The beneficial effect of aspirin was apparent only after five years, but increased as time went on.  The benefit was also not dependent on the dose of aspirin.  As the authors themselves state, “These findings have implications for guidelines on use of aspirin," as well as for our understanding of cancer.

As for cancer patients wondering if a daily aspirin is the right option for them, Eric Jacobs, Strategic Director of Pharmacoepidemiology at the American Cancer Society says it may not be for everybody.

“Many people may wonder if they should start taking aspirin tomorrow.  It’s important to first discuss aspirin use with your doctor who knows your personal medical history.  Decisions about aspirin use should be made by balancing the risks against the benefits.  Even low dose aspirin can substantially increase the risk of serious gastrointestinal bleeding,” he said.

Copyright 2010 ABC News Radio

Monday
Dec062010

Thrill-Seeking Gene May Lead to Promiscuous Sex, Cheating

Photo Courtesy - Getty Images(NEW YORK) -- In what is being called a first-of-its-kind study, researchers at Binghamton University, State University of New York (SUNY) have discovered that about half of all people have a gene that makes them more vulnerable to promiscuity and cheating.

Those with a certain variant of the dopamine receptor D4 polymorphism -- or DRD4 gene -- "were more likely to have a history of uncommitted sex, including one-night stands and acts of infidelity," according to lead investigator Justin Garcia.

DRD4 is the "thrill-seeking" gene, also responsible for alcohol and gambling addictions. The gene can influence the brain's chemistry and subsequently, an individual's behavior.

The desire to cheat or sleep around seems to originate in the brain's pleasure and reward center, where the "rush" of dopamine motivates those who are vulnerable, the researchers say.

Copyright 2010 ABC News Radio

Monday
Dec062010

Lithium Batteries Pose Deadly Threat to Kids

Photo Courtesy - Getty Images(NEW YORK) -- They're common in everyday objects all around us, in gadgets like remote controls, watches, calculators, thermometers, toys and greeting cards. Nickel-sized lithium batteries, or button batteries are often accidentally ingested by young children and they can be deadly.

Reports of children ingesting these "button batteries" have increased. More than 35,000 button battery cases are reported to poison control centers annually and at least 13 have been identified as the cause of death.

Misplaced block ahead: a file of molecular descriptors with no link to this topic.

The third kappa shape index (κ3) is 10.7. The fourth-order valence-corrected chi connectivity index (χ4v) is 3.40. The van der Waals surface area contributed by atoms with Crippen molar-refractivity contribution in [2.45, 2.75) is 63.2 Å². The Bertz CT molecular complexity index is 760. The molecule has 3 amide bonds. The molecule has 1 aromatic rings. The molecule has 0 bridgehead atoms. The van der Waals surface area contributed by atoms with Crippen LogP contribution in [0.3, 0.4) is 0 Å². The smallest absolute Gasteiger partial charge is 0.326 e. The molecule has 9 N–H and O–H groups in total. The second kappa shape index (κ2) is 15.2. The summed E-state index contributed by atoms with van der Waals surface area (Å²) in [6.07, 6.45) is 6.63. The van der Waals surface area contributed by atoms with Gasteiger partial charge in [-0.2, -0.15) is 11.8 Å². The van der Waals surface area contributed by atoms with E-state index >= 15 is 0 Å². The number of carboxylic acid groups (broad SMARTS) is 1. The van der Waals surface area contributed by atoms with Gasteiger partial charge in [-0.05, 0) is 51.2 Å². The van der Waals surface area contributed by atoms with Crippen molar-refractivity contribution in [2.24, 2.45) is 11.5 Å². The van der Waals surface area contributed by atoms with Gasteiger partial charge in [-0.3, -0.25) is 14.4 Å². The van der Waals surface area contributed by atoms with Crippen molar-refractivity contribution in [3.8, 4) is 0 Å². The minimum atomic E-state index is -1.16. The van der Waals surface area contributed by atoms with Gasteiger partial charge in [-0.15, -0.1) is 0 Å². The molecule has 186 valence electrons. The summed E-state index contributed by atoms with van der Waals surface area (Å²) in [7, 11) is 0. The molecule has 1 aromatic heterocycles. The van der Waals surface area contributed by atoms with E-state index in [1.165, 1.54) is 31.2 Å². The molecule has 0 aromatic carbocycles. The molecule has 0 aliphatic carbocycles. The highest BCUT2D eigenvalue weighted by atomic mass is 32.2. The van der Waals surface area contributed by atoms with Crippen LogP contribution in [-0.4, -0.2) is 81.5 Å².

Within as little as two hours, after the round 20-25mm battery enters the body, it can cause severe tissue damage and other serious complications. When a lithium battery becomes lodged in the body, it gives off an electrical current. Once the electric charge is set off, it reacts with the surrounding skin, producing a strong acid similar to that found in home drain opener.

More than 80 kids have permanent damage from ingesting button batteries. The chemical reaction triggered by the batteries can damage vocal cords leaving children with a life-long whisper. Damage to the intestinal tract means some children require feeding tubes and even multiple surgeries.

Emergency physicians suggest parents be on the lookout for the batteries and get down on the floor at their child's level and look around to make sure they aren't lying around the house.

Copyright 2010 ABC News Radio

Sunday
Dec052010

Weight Watchers Overhauls Points System

Photo Courtesy - Getty Images(NEW YORK) -- Weight Watchers, the weight-management and packaged food empire, surprised its legion of users last week when it updated and overhauled its immensely popular points-based dieting system.

Introduced 13 years ago and not changed since, the system has been a huge success for both the company and for the thousands of users who have successfully shed unwanted pounds.

The company's new dieting system -- called PointsPlus -- seeks to guide users toward healthier and more satisfying foods, the company said. Weight Watchers has said the new system will help dieters realize that a 100-calorie apple is a better choice than a 100-calorie bag of chips.